‘Oh hell. I’m going for it!’ I decided. As soon as I made the decision, I felt my pulse increase as my heart kicked up a couple notches. ‘Man oh man, I could die in there!’ I thought happily. ‘God help me, I must be sick or something,’ I told myself, but I was giddy at the idea of the danger. ‘All right, let’s do it!’ I took five or six deep hyperventilating breaths and dove deep into the outer opening, at the bottom I kicked off and headed directly into the cave’s murky mouth.

As I pushed into the murk, I realized I was entering a tunnel of sorts, and I would have to pass through it to enter the unknown depths of the cavern. I became disconcerted when I lost sight of the small puddles of light that I had been using as a visual reference. I became disoriented and started to freak out. Those little patches of sun had winked out, blocked by the crown of the tunnel. I could see nothing but blackness; I might as well have had my eyes closed. I beat back panic, and to worsen things, my head bashed painfully against the semi-smooth overhead rock. ‘No AIR yet! Where is it!’ I heard myself scream inside my head. I was only dimly aware of the pain on the top of my coconut, because I was becoming more and more concerned about drowning.

When I was a teenager, I could hold my breath and swim three submerged lengths of our 20+foot pool. I hadn’t gone a fraction of that distance into the entrance tunnel of the cave, but my adrenalized body was already craving air, while my psyche longed for light. For a split second, I thought about going back out, but then I thought, ‘NAAAHH!’ I became determined that my next breath was going to be from INSIDE the cave!

Now, it wasn’t as dramatic as all that, because I knew from my years of swimming that if I had to, I could swim a long way even when my lungs were at the bursting point. Thing is, I also knew that if I lost concentration and gave in to my breathing reflex, my dead body would end up against the roof, submerged for only-God-knows how long. So there WAS a small element of peril in the mix.

Stuck against the rock above me, I tried to push down, but I had very little leverage. I tried to continue kicking toward the direction where I knew the light was but, again, I bumped my forehead two more times. ‘To heck with this!’ I pushed mightily against the roof and swam as powerfully as I could. Suddenly, I could see dappled light ahead of me, and then, thankfully, I felt air on my hands and forearms. Carefully, I raised my head, leery of another bump to my noodle. I gasped greatfully and sucked in huge lungsful of wonderful air. What a relief!

The inside of that cave is too cool to believe. If you ever go to PG, take a look for it because it is like a movie set. It has an irregular-shaped main chamber with smaller “rooms,” or galleries, jutting off at different angles. And, it is quite roomy—about the size of a small bedroom. The light I saw from the outside was coming from two primary openings in the roof, with a couple more openings that are really little more than cracks. There is a large fallen boulder sitting directly under the largest roof hole. If I had been wearing something other than flippers, I would have tried to climb on top of it to see if I could get through the opening.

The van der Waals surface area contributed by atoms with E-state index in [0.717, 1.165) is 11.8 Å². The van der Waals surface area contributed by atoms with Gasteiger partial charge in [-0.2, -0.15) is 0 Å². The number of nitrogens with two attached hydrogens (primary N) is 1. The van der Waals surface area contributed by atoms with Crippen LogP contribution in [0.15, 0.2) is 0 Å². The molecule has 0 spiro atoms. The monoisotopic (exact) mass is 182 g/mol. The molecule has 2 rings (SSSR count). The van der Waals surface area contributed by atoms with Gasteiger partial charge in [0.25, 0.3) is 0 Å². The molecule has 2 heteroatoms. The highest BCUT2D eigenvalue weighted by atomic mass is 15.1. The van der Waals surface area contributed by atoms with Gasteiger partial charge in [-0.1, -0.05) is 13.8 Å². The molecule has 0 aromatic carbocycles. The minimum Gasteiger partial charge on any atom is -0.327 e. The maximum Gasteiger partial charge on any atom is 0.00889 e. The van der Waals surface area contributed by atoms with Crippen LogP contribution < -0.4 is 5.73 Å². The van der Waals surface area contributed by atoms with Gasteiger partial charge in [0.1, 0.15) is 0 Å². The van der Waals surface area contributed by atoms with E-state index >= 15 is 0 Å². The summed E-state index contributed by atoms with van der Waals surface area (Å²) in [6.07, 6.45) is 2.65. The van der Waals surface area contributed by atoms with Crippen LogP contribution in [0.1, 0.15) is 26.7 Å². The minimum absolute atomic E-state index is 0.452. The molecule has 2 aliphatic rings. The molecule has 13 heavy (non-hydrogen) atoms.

For a moment, I sat on the edge of the entrance pool and looked back from whence I swam. Yet again, I was stunned by what I saw, but this time it was a reverse feeling from before. From the sea side of the underwater tunnel entrance, I had seen a menacing black hole, but from INSIDE the cave, the hole was anything BUT menacing—it was gorgeous! From where I looked down at it, framed by the dark walls of the cave and tunnel, what once seemed a scary black mouth, now appeared as a welcoming oval of light green sea. Through that football-shaped opening, I could see the seafloor—rocks, fish, seaweed—everything! It struck me as funny that the sea looked so near from INSIDE the cavern, because it is--probably less than 15 feet. How ironic after being so excited about the possibility of risking death. Yeah right!

Most of the floor of the cave is water. There are a few dry areas of sand and loose rock, but not much. I explored the smaller narrow side rooms, but there was not much to look at. I found a fairly comfortable place to sit on a tiny sandbar almost directly under the largest skylight, and proceeded to soak up the solitude.

The sunbeam streaming in through the natural skylight highlighted a gargantuan spiderweb. I felt uneasy until I spotted the big 8-legged fellow. I relaxed when I realized it wasn’t going to bother me. Smart spider: it had woven its web in the perfect location. Any insect that carelessly falls through the hole above it gets stuck in the web and becomes instant arachnid chow; plus, any flying bug already in the cave will be attracted to the light and be caught as well. Sheer bug genius!

If you’ve ever seen the Tom Hanks movie, “Cast Away,” then you have the feel of my cave; except MY cave’s floor is water. I sat there for a long time, completely hidden from the world; not even my wife, sunning herself not 200 yards away, knew I was in there. I pretended I was Tom as I listened to the water surging in and out of the cavern. As water tends to, it found it’s way to the cave’s furthest reaches. From those shadowy recesses, the surging water made more of a slurping sucking sound; it was kind of creepy to hear.